Here's another blue-eyed one I like a lot, Patrick Stamile's BLUEBIRD BUTTERFLY. I prefer the more creamy background color of KARELIA. Some days, the creamy custard color of BLUEBIRD BUTTERFLY shows more of a near-white look, and I like it better. This photo shows the various shades of blue and violet in the eye. I had never noticed this pattern in previous years of growing it. Nice!
Here's a new favorite. It's a seedling sent here for testing by my Bay-Area friend, Subhana Ansari. The delicacy of these clean colors thrills me. No, it didn't rain today. In my haste to water this bed, I forgot to take the pictures until the sprinkler had made a few passes.
Now here's one that is "blue" only by inference. It's Frank Smith's BUBBLING UP, the result of crossing the black-eyed off-white CRAZY IVAN with the blue-eyed creamy flower, BLUEGRASS MUSIC.
I am only crossing this with blue-eyed mates. I want to see if I can get something this bold in blue and white tones, as there are a gazillion off-white daylilies with black purple eyes and edges already on the market.
Now to the color orange. I find orange a source of visual refreshment in the garden. There are some fabulous modern daylilies with orange backgrounds and red or reddish eyes. Here is Dan Trimmer's punning TEQUILA MOCKINGBIRD. "Hey, Boo!" I love the ruffles and that jazzy eye,
Dan has introduced loads of great orange daylilies. I'd love to try them all! Here is his PORT ORANGE, named for a Florida coastal town northeast of Enterprise, where Dan lives.
There is so much going on with this flower in addition to its size and its ruffles. The bright green throat is politely outlined in red orange. I love that it has always opened this flat before I'm outside to check the garden.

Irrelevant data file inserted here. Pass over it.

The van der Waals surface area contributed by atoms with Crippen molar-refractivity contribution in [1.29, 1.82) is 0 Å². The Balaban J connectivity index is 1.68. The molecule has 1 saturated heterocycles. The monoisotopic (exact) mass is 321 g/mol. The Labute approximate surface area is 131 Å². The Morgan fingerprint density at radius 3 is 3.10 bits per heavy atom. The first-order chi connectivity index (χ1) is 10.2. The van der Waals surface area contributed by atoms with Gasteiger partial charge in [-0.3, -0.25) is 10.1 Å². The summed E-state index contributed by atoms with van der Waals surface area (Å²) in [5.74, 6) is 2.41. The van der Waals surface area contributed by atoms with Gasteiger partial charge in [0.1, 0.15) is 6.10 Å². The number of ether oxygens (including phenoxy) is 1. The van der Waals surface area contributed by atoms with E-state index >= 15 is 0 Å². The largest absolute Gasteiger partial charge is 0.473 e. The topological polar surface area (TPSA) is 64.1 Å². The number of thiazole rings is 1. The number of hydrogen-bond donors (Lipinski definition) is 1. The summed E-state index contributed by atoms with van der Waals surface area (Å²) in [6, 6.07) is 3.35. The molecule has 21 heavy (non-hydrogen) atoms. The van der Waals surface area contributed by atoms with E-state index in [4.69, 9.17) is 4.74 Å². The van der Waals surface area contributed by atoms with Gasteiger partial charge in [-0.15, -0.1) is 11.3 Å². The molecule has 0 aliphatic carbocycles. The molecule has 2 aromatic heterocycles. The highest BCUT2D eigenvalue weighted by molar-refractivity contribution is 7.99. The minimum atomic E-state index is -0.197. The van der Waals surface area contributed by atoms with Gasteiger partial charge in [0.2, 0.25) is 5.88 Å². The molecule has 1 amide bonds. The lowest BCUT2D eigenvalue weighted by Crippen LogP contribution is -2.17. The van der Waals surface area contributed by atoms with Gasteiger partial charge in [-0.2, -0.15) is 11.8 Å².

Equally impressive to my eye is Frank Smith's MATTHEW KASKEL. This is a big flower that's always perfectly flat when I walk out before breakfast.
Finally, back to blue. This is Ted Preuss's BLUEGRASS MEMORIES, a fabulous dark purple flower with a dusty blue eye and edge. I had no idea it had this exceptional beauty from the pictures I'd seen. My Nikon D5000 digital SLR has a sensor that has proven exceptionally good with blue and purple tones. The color below is exactly what I saw in the garden this morning.
Kathy and I grow about 800 varieties, which is too many by several hundred. She asked me tonight at dinner if I ever discard a daylily. I said my aim is to keep eliminating all but the best, like BLUEGRASS MEMORIES. She was prompted to ask by the large number of creamy yellow daylilies that don't interest her or offend her sense of protocol.
Here's one we both love to hate. I have a big clump of it and I will decline to name it here. Those of you who grow it will recognize it at once! This is a showstopping daylily on the days when it doesn't zipper itself closed. It has a heavy ruffled edge, you see, but lacks the genetic programming to make the flower pop open despite the busy convolutions of the edges. As a consequence, of the three days it has been in bloom so far, I'd rate it poor, poor, and impossible. This will not stay here much longer. I keep it for breeding because it turns out that the offspring don't inherit this problem.